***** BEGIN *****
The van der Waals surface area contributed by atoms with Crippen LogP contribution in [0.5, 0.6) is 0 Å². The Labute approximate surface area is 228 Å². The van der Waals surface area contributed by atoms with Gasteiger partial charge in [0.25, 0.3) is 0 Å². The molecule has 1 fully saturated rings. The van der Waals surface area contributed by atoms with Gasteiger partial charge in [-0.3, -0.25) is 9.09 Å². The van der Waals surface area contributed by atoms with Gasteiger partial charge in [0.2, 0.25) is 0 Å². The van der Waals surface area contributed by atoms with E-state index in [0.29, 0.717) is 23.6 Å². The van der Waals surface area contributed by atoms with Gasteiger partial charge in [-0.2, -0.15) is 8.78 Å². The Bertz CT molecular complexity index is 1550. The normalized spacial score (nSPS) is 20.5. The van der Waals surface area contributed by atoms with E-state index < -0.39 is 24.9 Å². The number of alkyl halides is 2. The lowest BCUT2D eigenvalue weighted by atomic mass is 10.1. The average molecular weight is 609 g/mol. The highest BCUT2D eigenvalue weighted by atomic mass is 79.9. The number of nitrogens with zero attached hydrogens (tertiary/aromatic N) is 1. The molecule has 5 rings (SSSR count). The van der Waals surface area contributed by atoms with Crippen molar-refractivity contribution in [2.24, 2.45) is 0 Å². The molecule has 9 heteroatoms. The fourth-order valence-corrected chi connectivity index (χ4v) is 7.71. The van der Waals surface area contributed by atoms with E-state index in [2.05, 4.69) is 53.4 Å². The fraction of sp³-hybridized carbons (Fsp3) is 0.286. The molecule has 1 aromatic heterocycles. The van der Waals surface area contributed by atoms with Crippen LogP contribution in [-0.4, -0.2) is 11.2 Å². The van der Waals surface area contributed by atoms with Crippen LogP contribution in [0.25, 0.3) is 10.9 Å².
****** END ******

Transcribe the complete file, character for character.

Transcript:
The van der Waals surface area contributed by atoms with Crippen LogP contribution in [0.5, 0.6) is 0 Å². The Labute approximate surface area is 228 Å². The van der Waals surface area contributed by atoms with Gasteiger partial charge in [0.25, 0.3) is 0 Å². The molecule has 1 fully saturated rings. The van der Waals surface area contributed by atoms with Gasteiger partial charge in [-0.3, -0.25) is 9.09 Å². The van der Waals surface area contributed by atoms with Gasteiger partial charge in [0.2, 0.25) is 0 Å². The van der Waals surface area contributed by atoms with E-state index in [0.29, 0.717) is 23.6 Å². The van der Waals surface area contributed by atoms with Gasteiger partial charge in [-0.2, -0.15) is 8.78 Å². The Bertz CT molecular complexity index is 1550. The normalized spacial score (nSPS) is 20.5. The van der Waals surface area contributed by atoms with E-state index < -0.39 is 24.9 Å². The number of alkyl halides is 2. The lowest BCUT2D eigenvalue weighted by atomic mass is 10.1. The average molecular weight is 609 g/mol. The highest BCUT2D eigenvalue weighted by atomic mass is 79.9. The number of nitrogens with zero attached hydrogens (tertiary/aromatic N) is 1. The molecule has 5 rings (SSSR count). The van der Waals surface area contributed by atoms with Crippen molar-refractivity contribution in [2.24, 2.45) is 0 Å². The molecule has 9 heteroatoms. The fourth-order valence-corrected chi connectivity index (χ4v) is 7.71. The van der Waals surface area contributed by atoms with E-state index in [2.05, 4.69) is 53.4 Å². The fraction of sp³-hybridized carbons (Fsp3) is 0.286. The molecule has 1 aromatic heterocycles. The van der Waals surface area contributed by atoms with Crippen LogP contribution in [-0.4, -0.2) is 11.2 Å². The van der Waals surface area contributed by atoms with Crippen LogP contribution in [0.25, 0.3) is 10.9 Å².